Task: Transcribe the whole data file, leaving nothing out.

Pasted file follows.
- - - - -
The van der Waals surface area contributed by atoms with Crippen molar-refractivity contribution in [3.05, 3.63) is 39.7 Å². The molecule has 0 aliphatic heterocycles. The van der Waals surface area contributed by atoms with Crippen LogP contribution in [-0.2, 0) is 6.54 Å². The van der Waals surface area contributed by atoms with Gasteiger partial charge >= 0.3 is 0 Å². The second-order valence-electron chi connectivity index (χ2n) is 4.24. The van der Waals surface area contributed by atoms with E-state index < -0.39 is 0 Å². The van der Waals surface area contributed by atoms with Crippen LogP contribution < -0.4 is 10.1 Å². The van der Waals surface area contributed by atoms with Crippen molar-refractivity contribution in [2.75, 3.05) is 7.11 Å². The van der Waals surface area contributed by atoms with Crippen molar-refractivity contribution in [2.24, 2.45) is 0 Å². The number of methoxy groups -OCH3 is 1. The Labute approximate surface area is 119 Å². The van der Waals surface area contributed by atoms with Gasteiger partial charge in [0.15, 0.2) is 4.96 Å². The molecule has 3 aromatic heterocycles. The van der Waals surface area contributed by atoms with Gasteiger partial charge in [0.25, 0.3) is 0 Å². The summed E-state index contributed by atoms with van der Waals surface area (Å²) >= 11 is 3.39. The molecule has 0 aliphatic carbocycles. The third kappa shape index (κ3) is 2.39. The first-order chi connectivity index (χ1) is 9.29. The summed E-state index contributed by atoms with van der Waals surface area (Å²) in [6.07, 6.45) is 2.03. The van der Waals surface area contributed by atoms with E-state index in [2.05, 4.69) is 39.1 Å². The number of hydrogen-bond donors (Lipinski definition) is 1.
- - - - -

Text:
The van der Waals surface area contributed by atoms with Crippen molar-refractivity contribution in [3.05, 3.63) is 39.7 Å². The molecule has 0 aliphatic heterocycles. The van der Waals surface area contributed by atoms with Crippen LogP contribution in [-0.2, 0) is 6.54 Å². The van der Waals surface area contributed by atoms with Gasteiger partial charge >= 0.3 is 0 Å². The second-order valence-electron chi connectivity index (χ2n) is 4.24. The van der Waals surface area contributed by atoms with E-state index < -0.39 is 0 Å². The van der Waals surface area contributed by atoms with Crippen LogP contribution < -0.4 is 10.1 Å². The van der Waals surface area contributed by atoms with Crippen molar-refractivity contribution in [2.75, 3.05) is 7.11 Å². The van der Waals surface area contributed by atoms with Crippen molar-refractivity contribution in [2.24, 2.45) is 0 Å². The number of methoxy groups -OCH3 is 1. The Labute approximate surface area is 119 Å². The van der Waals surface area contributed by atoms with Gasteiger partial charge in [0.15, 0.2) is 4.96 Å². The molecule has 3 aromatic heterocycles. The van der Waals surface area contributed by atoms with Gasteiger partial charge in [0.25, 0.3) is 0 Å². The summed E-state index contributed by atoms with van der Waals surface area (Å²) >= 11 is 3.39. The molecule has 0 aliphatic carbocycles. The third kappa shape index (κ3) is 2.39. The first-order chi connectivity index (χ1) is 9.29. The summed E-state index contributed by atoms with van der Waals surface area (Å²) in [6.07, 6.45) is 2.03. The van der Waals surface area contributed by atoms with E-state index in [2.05, 4.69) is 39.1 Å². The number of hydrogen-bond donors (Lipinski definition) is 1.